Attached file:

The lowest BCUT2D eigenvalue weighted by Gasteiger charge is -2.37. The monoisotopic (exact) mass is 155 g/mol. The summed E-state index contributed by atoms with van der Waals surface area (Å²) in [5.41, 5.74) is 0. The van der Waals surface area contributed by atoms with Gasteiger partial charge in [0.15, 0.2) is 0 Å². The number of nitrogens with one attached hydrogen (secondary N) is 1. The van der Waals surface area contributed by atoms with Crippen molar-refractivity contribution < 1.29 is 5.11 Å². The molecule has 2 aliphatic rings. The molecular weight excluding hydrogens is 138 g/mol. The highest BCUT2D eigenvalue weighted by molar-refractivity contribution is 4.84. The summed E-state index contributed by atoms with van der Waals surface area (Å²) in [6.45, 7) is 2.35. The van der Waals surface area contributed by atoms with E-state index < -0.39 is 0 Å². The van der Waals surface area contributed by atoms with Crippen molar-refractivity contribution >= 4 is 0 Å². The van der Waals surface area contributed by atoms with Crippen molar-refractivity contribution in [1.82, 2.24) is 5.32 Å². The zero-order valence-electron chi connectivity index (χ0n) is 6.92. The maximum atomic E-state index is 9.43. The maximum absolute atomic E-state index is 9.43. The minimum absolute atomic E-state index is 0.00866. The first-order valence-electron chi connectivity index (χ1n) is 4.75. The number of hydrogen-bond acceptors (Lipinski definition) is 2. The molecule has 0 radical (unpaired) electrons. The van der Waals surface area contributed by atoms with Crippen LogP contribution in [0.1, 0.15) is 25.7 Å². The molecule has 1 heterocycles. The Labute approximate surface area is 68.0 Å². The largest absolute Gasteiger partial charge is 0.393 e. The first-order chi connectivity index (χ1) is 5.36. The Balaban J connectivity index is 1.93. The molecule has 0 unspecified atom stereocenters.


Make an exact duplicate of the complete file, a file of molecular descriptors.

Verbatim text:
The lowest BCUT2D eigenvalue weighted by Gasteiger charge is -2.37. The monoisotopic (exact) mass is 155 g/mol. The summed E-state index contributed by atoms with van der Waals surface area (Å²) in [5.41, 5.74) is 0. The van der Waals surface area contributed by atoms with Gasteiger partial charge in [0.15, 0.2) is 0 Å². The number of nitrogens with one attached hydrogen (secondary N) is 1. The van der Waals surface area contributed by atoms with Crippen molar-refractivity contribution < 1.29 is 5.11 Å². The molecule has 2 aliphatic rings. The molecular weight excluding hydrogens is 138 g/mol. The highest BCUT2D eigenvalue weighted by molar-refractivity contribution is 4.84. The summed E-state index contributed by atoms with van der Waals surface area (Å²) in [6.45, 7) is 2.35. The van der Waals surface area contributed by atoms with E-state index < -0.39 is 0 Å². The van der Waals surface area contributed by atoms with Crippen molar-refractivity contribution >= 4 is 0 Å². The van der Waals surface area contributed by atoms with Crippen molar-refractivity contribution in [1.82, 2.24) is 5.32 Å². The zero-order valence-electron chi connectivity index (χ0n) is 6.92. The maximum atomic E-state index is 9.43. The maximum absolute atomic E-state index is 9.43. The minimum absolute atomic E-state index is 0.00866. The first-order valence-electron chi connectivity index (χ1n) is 4.75. The number of hydrogen-bond acceptors (Lipinski definition) is 2. The molecule has 0 radical (unpaired) electrons. The van der Waals surface area contributed by atoms with Crippen LogP contribution in [0.1, 0.15) is 25.7 Å². The molecule has 1 heterocycles. The Labute approximate surface area is 68.0 Å². The largest absolute Gasteiger partial charge is 0.393 e. The first-order chi connectivity index (χ1) is 5.36. The Balaban J connectivity index is 1.93. The molecule has 0 unspecified atom stereocenters.